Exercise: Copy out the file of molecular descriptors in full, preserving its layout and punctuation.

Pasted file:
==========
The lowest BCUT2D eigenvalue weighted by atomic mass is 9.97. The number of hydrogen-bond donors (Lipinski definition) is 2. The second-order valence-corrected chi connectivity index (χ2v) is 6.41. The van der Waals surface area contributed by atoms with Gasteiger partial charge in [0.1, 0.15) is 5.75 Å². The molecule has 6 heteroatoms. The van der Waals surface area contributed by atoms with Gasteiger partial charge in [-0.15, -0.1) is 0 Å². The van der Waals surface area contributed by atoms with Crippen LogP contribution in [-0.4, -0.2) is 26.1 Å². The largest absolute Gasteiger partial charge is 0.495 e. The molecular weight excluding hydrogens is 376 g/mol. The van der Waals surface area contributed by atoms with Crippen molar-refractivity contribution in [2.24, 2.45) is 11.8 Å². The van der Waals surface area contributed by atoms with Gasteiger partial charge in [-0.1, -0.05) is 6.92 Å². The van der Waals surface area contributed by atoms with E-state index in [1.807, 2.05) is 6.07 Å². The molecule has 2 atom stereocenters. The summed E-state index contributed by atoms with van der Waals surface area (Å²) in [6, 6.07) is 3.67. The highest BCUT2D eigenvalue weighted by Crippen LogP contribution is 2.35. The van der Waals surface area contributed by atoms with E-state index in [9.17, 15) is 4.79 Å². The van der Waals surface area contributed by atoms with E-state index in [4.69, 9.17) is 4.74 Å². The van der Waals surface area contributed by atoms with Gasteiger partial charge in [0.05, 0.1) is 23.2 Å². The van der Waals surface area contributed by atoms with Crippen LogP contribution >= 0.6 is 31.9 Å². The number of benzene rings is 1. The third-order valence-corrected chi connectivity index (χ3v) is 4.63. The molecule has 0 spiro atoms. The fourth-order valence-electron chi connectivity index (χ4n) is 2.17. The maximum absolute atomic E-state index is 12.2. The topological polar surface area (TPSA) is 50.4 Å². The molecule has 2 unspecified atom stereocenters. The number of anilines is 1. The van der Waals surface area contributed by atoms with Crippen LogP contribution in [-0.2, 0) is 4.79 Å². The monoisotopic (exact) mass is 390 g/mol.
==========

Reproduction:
The lowest BCUT2D eigenvalue weighted by atomic mass is 9.97. The number of hydrogen-bond donors (Lipinski definition) is 2. The second-order valence-corrected chi connectivity index (χ2v) is 6.41. The van der Waals surface area contributed by atoms with Gasteiger partial charge in [0.1, 0.15) is 5.75 Å². The molecule has 6 heteroatoms. The van der Waals surface area contributed by atoms with Gasteiger partial charge in [-0.15, -0.1) is 0 Å². The van der Waals surface area contributed by atoms with Crippen LogP contribution in [-0.4, -0.2) is 26.1 Å². The largest absolute Gasteiger partial charge is 0.495 e. The molecular weight excluding hydrogens is 376 g/mol. The van der Waals surface area contributed by atoms with Crippen molar-refractivity contribution in [2.24, 2.45) is 11.8 Å². The van der Waals surface area contributed by atoms with Gasteiger partial charge in [-0.1, -0.05) is 6.92 Å². The van der Waals surface area contributed by atoms with E-state index in [1.807, 2.05) is 6.07 Å². The molecule has 2 atom stereocenters. The summed E-state index contributed by atoms with van der Waals surface area (Å²) in [6, 6.07) is 3.67. The highest BCUT2D eigenvalue weighted by Crippen LogP contribution is 2.35. The van der Waals surface area contributed by atoms with E-state index in [9.17, 15) is 4.79 Å². The van der Waals surface area contributed by atoms with E-state index in [4.69, 9.17) is 4.74 Å². The van der Waals surface area contributed by atoms with Gasteiger partial charge in [0.05, 0.1) is 23.2 Å². The van der Waals surface area contributed by atoms with Crippen LogP contribution >= 0.6 is 31.9 Å². The number of benzene rings is 1. The third-order valence-corrected chi connectivity index (χ3v) is 4.63. The molecule has 0 spiro atoms. The fourth-order valence-electron chi connectivity index (χ4n) is 2.17. The maximum absolute atomic E-state index is 12.2. The topological polar surface area (TPSA) is 50.4 Å². The molecule has 2 unspecified atom stereocenters. The number of anilines is 1. The van der Waals surface area contributed by atoms with Crippen LogP contribution in [-0.2, 0) is 4.79 Å². The monoisotopic (exact) mass is 390 g/mol.